Item #351942 [Mountain Pass Looking Northeast]. William Keith.

[Mountain Pass Looking Northeast].

Np [but likely California]: [circa 1890?].

Price: $4,000.00

About the item

Watercolor on thin card, mounted to board at an early date. Signed recto lower left. Inscribed and signed by Keith on verso: "This a sketch of the pass looking northeast however this was in September, it may be of some [unclear word]". 9-7/8 x 7 inches. Minor chip to the mount at the lower left not affecting the image, minor toning. Harrison Jr., Alfred; et. al. The Comprehensive Keith (St. Mary's College of California: 2011).

Item #351942

Although not identified, the image is likely a view of Mount Shasta, and the brush strokes are suggestive of a period later in his career.

Keith (1838-1911) born in Scotland, arrived in San Francisco in 1859, working as a wood engraver. He studied painting with Samuel Marsden Brookes and first exhibited watercolors in 1866. Much of his early work comrpised landscape views in Yosemite and the High Sierra. He received a commission from the Oregon Navigation and Railroad Company to paint scenes in the Pacific Northwest. After some time studying in Germany, Keith returned to Calfiornia and befriended John Muir. In 1888 Keith and Muir visited Mount Shasta and Mount Rainier to create illustrations for Muir's Picturesque California. Many of Keith's works were destroyed by fire following the 1906 San Francisco earthquake.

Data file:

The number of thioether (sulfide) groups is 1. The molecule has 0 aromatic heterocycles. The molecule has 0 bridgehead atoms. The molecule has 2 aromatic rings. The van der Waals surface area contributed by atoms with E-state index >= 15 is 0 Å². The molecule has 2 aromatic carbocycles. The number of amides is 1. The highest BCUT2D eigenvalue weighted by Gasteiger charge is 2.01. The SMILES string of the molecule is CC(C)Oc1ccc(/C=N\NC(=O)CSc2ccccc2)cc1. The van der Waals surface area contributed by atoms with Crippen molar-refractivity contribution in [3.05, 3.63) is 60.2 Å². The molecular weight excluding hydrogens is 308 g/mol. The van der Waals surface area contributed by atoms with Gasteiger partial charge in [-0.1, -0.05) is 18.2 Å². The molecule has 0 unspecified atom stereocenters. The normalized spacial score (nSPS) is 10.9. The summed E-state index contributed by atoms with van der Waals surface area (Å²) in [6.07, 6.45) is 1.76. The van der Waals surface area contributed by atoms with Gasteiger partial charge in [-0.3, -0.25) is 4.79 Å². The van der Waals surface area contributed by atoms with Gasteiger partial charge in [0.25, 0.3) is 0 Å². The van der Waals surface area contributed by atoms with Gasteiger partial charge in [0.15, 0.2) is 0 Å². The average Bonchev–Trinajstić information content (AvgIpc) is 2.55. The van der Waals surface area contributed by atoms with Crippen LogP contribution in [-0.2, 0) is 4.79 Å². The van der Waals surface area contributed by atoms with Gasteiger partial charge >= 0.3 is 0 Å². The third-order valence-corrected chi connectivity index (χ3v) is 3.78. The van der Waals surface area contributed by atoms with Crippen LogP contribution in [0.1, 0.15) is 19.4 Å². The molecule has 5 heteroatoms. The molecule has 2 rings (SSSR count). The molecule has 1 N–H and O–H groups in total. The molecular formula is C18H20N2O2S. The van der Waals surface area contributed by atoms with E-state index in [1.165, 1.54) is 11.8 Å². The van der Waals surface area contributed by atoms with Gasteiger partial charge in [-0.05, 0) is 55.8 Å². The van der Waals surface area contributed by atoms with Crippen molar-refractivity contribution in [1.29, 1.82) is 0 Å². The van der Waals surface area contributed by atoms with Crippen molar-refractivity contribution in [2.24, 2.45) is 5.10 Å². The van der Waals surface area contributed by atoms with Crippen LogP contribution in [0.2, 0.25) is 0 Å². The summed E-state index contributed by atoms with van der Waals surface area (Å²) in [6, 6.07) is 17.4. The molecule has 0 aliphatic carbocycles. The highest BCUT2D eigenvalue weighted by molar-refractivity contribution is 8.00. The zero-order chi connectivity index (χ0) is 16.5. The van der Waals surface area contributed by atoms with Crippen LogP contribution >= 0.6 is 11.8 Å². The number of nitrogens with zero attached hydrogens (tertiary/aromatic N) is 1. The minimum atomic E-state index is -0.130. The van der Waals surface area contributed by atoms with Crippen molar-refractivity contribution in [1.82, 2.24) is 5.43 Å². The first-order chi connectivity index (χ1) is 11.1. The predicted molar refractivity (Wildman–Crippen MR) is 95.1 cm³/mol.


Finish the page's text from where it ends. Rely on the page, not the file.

"Throughout his career, Keith was influenced by the strong art personalities of his environment—in the early days by San Francisco’s leading painters of the 1860s, Charles Nahl and Frederick Butman and paintings in the Hudson River School style by Albert Bierstadt. After his first trip to Europe, Keith injected elements of the Barbizon aesthetic into Hudson River School subjects, like sublime mountain scenes, creating an original and distinctive hybrid style ... In the 1880s and 1890s landscapes in the Barbizon style were at their peak of popularity in America. All through his career both in his mountain scenes and subjective paintings, Keith had a genius for evoking an emotional response from his audience through the manipulation of light. Nineteenth-century critics often praised his works for being 'poetic,' an adjective that meant 'emotionally appealing' when applied to paintings. Many of us today, in a vastly different and more secular cultural context, continue to be moved by his vision of nature. His paintings have passed the test of time" (Comprehensive Keith).